German Sympathy Post-World War I

John Maynard Keynes, an English economist, wrote his piece ‘The Economic Consequences of the Peace’ in 1920.  It was a reaction to the Treaty of Versailles which ended World War I.  Keynes seems adamant in his prose that  Europe was excessively punished following the Great War, seen when he wrote “This treaty will sign the death sentence of many millions of German men, women and children”1.  Keynes wrote with the Allies as his audience as they were the authors of this treaty and should be held responsible for these ramifications.  The intent of this work was to underscore how excessively the treaty would reduce Europe’s power economically, with “no provisions for the economic rehabilitation of Europe”2.  This statement alludes to Keynes’ message that not only will Germany be set up for future failure, but also the whole of Europe.

After shifting from agricultural to industrial with the Industrial Revolution, Europe was no longer capable of supporting its population’s food demands in its own; it required outside help through the purchase of food through trade.  And without the financial assets to do so, Keynes predicted the future prevalence of famines and the death of millions of Germans.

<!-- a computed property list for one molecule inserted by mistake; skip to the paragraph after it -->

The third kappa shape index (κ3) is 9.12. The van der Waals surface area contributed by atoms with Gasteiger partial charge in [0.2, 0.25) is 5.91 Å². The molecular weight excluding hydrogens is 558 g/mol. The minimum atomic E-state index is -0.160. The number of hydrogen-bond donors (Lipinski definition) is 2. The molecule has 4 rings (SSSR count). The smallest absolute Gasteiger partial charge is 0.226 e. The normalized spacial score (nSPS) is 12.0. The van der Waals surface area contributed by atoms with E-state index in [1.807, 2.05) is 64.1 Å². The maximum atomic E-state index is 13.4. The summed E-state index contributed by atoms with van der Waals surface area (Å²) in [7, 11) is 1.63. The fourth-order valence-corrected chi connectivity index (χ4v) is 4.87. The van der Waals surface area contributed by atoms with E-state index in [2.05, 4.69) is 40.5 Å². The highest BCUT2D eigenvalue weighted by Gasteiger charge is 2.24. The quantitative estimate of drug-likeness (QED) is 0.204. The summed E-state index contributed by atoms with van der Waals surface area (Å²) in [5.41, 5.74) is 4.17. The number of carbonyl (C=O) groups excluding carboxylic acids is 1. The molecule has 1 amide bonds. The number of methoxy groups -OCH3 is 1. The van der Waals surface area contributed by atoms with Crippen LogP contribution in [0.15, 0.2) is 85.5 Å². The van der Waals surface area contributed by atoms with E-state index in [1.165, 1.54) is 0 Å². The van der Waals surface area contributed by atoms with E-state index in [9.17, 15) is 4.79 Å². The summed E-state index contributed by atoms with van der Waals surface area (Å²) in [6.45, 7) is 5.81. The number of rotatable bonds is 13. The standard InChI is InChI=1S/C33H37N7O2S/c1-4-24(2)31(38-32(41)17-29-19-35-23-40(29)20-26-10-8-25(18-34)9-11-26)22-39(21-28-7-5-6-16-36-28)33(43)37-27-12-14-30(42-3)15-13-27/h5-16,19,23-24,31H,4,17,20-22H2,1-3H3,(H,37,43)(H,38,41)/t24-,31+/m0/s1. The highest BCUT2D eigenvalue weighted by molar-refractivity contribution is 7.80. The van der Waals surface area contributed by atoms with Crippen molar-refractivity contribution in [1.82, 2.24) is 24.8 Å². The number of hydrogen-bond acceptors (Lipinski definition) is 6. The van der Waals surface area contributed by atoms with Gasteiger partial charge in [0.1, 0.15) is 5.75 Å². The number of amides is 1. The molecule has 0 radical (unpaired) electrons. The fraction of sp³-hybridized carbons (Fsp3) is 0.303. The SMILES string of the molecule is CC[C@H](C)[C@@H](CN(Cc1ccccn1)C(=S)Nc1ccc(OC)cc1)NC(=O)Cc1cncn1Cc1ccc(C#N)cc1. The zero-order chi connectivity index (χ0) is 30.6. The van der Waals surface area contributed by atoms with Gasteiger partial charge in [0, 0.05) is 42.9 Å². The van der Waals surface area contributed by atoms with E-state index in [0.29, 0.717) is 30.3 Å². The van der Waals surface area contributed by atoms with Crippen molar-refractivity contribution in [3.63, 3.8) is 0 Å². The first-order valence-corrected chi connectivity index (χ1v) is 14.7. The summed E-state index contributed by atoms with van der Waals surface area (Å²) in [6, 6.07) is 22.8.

Keynes writes in defense of Germany mainly because he is a European.  With the livelihood of one of Europe’s largest powers in jeopardy and so much on the rest of the continent at stake, Keynes’ only option is to make the Allies aware of the drastic measures enforced and their implications across Europe.

As we see shortly after the Treaty of Versailles, the United States was struck by the Great Depression which affected Europe in some critically negative ways as well.  Would have or could have these effects on Europe lessen if the doctrine of the Treaty of Versailles were less debilitating and shown a little more forgiveness towards Germany?  Do you have any thoughts as to why these reparations and reductions were so excessive?

  1. Keynes, ‘The Economic Consequences of the Peace, 1920 []
  2. Keynes, ‘The Economic Consequences of the Peace, 1920 []

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